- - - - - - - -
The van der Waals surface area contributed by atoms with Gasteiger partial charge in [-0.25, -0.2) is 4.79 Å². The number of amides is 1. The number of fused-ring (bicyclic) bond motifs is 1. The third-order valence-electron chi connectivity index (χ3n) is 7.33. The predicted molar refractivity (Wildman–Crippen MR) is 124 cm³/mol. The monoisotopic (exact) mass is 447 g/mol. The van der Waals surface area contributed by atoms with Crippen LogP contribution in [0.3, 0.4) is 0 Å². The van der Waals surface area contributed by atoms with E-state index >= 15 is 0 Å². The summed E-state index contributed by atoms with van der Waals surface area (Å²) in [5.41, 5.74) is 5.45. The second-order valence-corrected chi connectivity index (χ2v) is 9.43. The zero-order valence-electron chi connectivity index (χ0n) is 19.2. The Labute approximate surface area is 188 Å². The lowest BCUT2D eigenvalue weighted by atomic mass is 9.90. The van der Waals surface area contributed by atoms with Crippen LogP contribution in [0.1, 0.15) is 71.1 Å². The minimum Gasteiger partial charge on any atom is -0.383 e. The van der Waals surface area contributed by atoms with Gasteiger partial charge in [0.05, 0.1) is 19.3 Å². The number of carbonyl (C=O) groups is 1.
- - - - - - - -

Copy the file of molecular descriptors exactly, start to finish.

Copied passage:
The van der Waals surface area contributed by atoms with Gasteiger partial charge in [-0.25, -0.2) is 4.79 Å². The number of amides is 1. The number of fused-ring (bicyclic) bond motifs is 1. The third-order valence-electron chi connectivity index (χ3n) is 7.33. The predicted molar refractivity (Wildman–Crippen MR) is 124 cm³/mol. The monoisotopic (exact) mass is 447 g/mol. The van der Waals surface area contributed by atoms with Crippen LogP contribution in [0.3, 0.4) is 0 Å². The van der Waals surface area contributed by atoms with E-state index >= 15 is 0 Å². The summed E-state index contributed by atoms with van der Waals surface area (Å²) in [5.41, 5.74) is 5.45. The second-order valence-corrected chi connectivity index (χ2v) is 9.43. The zero-order valence-electron chi connectivity index (χ0n) is 19.2. The Labute approximate surface area is 188 Å². The lowest BCUT2D eigenvalue weighted by atomic mass is 9.90. The van der Waals surface area contributed by atoms with Crippen LogP contribution in [0.1, 0.15) is 71.1 Å². The minimum Gasteiger partial charge on any atom is -0.383 e. The van der Waals surface area contributed by atoms with Gasteiger partial charge in [0.05, 0.1) is 19.3 Å². The number of carbonyl (C=O) groups is 1.